I've time and time again outed myself as a Taylor Swift apologist. I definitely have both personal and privileged reasons for having no trouble supporting the artist, but usually when I see people criticising her, I can understand where they're coming from and respect it. Even for the most recent Taylor Swift meme, the "name a badder bitch" meme, I tried for a while to just let it be. What could be wrong with a meme that highlights the accomplishments of overlooked women? It wasn't until I saw that other people were feeling uneasy about the whole thing that I realised this wasn't just the knee-jerk Swifty in me coming out to play. There is actually something about the meme that's a little gross.
The first thing that bothers me is the fact that Swift didn't write the initial tweet. She herself never invited people to "name a badder bitch," or even claim that she was one. There is so much valid Swift criticism, but this parade of inspiring and powerful women being used as a weapon to make Swift feel inadequate is unwarranted. I don't know how we got here, but sometime in the past year we've given ourselves a free pass to belittle and bully an artist in a way we don't do to others with equally problematic pasts — and certainly not men.
i'm glad that everyone is sharing stories of these powerful awesome women on the "name a badder bitch" tweets, but the degree to which we've decided it's okay to use taylor swift as some kind of "safe" cultural punching bag is honestly gross— Chelsea Fagan (@Chelsea_Fagan) December 4, 2017
Plus, the celebration of these women is tainted with the fact that it's being used to hurt another one. Why are we only bringing these accomplishments up when we can use them to gleefully delight in another woman's flaws?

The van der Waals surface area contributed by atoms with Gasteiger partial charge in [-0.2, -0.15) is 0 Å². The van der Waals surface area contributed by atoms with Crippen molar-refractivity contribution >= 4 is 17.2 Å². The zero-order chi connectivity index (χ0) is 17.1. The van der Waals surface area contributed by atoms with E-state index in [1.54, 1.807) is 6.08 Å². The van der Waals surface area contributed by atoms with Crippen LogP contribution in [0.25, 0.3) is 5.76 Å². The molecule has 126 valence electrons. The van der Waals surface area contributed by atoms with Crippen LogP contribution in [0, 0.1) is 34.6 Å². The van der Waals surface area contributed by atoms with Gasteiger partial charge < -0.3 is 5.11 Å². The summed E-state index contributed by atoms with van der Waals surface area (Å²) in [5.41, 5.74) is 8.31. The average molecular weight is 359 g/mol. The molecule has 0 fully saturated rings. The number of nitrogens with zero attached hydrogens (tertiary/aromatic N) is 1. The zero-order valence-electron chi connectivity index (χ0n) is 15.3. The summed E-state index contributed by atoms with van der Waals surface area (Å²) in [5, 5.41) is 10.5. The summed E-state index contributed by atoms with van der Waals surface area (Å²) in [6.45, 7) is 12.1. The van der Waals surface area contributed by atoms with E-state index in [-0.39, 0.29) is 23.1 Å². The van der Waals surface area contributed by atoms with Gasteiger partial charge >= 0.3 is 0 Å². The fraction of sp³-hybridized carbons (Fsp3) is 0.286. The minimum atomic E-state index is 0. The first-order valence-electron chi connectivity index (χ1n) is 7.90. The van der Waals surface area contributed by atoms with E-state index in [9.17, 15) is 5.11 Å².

Then there's the matter of the initial tweet itself. The original account doesn't appear to actually belong to a Swift fan. In fact, most of their tweets involve posting an image with the intent of eliciting some kind of viral response. From the get-go, this tweet was posted with the knowledge that it's become socially acceptable to hate on Swift. We greedily took the bait.
But let's say it was a fan account! As writer Sarah Hagi points out, it's equally as ugly that everyone was quick to shut someone down for simply being a fan. In the words of something that I'll one day embroider onto a throw pillow: you don't always have to tweet.
All that being said, it's a fine line to walk. People are capitalising on the meme's viral nature to give female figures more exposure. For many, it's less about Swift and more about the knowledge that this format gets more eyes on their tweet, so why not use it? But I will never not feel weird when people purport to champion women at another woman's expense, especially when, for once, Swift did nothing to deserve it.